Purpose of the Study. Objective measurements of pulmonary function are advised as part of the chronic assessment of children with asthma, because both patients and physicians are imperfect at assessing the degree of airway obstruction without such measurements. Furthermore, it is thought that these measures might predict important disease outcomes, such as exacerbations, disease progression, and functional impairment. These investigators examined the relationship between forced expiratory volume in 1 second (FEV1) and subsequent asthma outcomes, specifically asthma attacks, during a longitudinal study of pediatric lung health.
Study Population. A retrospective cohort analysis of 13 842 subjects seen annually was analyzed for pulmonary function and answers to a respiratory questionnaire. The study entries consisted of all first and second graders from both the private and public schools in communities of 6 states in America.
Methods. Children were followed for up to 15 years. The annual questionnaire requested information as to any known diagnosis of asthma and any attacks of wheezing and shortness of breath within the past year. Questionnaires were answered by parents until children reached approximately age 14 years. The older children usually filled out their own questionnaires.
Results. Of the original study population, 3626 children, comprising a total of 31 075 observations, reported an asthma attack at some time during follow-up. The analysis was restricted to the 95% of these children for whom questionnaire data could be paired with FEV1 values 1 year earlier. Most had at least 7 observations. Predicted FEV1 (FEV1%) was categorized with 2 different schemes (<60%, 60%–80%, and >80%; also, <80%, 80%–100%, and >100%) for multivariate models. An asthma attack was reported at 27% of the observations. Both analyses showed that the risk of asthma attack increased as FEV1% category decreased. Among the parental report group the odds ratios were 2.1 and 1.4 and in the self-report group 5.3 and 1.4 for FEV1% <60% and FEV1% 60%–80% respectively, when compared to FEV1 >80% for each reporting group.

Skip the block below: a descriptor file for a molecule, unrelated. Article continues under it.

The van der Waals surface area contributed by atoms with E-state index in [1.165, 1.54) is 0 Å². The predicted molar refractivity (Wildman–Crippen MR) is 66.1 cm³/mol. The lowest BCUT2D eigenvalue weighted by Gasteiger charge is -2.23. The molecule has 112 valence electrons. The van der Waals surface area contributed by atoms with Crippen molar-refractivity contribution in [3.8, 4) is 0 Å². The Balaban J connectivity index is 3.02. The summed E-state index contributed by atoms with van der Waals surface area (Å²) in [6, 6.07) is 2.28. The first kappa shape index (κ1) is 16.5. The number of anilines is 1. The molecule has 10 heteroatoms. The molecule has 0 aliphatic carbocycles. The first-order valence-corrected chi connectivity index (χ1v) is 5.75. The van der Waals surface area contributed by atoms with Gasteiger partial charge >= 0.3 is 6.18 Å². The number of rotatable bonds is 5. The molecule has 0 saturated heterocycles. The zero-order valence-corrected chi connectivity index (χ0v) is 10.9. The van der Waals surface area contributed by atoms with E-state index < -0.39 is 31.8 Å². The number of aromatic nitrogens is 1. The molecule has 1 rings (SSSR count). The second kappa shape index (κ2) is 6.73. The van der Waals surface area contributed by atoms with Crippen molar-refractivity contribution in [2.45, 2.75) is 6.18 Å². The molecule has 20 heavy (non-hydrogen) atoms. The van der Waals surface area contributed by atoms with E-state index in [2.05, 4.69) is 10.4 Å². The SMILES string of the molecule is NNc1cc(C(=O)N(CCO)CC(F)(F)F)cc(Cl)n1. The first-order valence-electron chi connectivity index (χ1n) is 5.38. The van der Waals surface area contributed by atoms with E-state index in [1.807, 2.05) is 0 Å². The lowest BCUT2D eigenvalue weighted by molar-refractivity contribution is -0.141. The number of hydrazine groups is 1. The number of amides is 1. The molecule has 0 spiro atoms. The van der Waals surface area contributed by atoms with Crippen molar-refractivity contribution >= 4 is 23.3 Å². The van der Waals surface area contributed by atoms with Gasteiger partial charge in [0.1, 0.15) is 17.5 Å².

Conclusions. The strong association between FEV1% and risk of subsequent asthma attacks reinforces the importance of routine measurement of pulmonary function in the ongoing management of children with asthma. Because many downstream consequences of asthma are the direct result of airway obstruction, it makes sense to use a test that accurately and reproducibly measures baseline obstruction.
Reviewer’s Comments. No single parameter in history, physical examination, pulmonary function measurement, and therapy suffices to predict future adverse asthma outcomes, but FEV1% belongs on a short list of important data to monitor. The authors point out that various clinical trials suggest that improvements in FEV1 parallel improvements in other asthma outcomes such as exacerbations, health care utilization, symptoms, health-related quality of life, and rescue medication use. Any child on asthma controller therapy should have spirometry performed at least annually, but this is seldom done in primary care in the United States. One explanation for better asthma outcomes in the hands of allergists and pulmonologists likely relates to the routine incorporation of FEV1 data in the overall clinical assessment.
- Copyright © 2002 by the American Academy of Pediatrics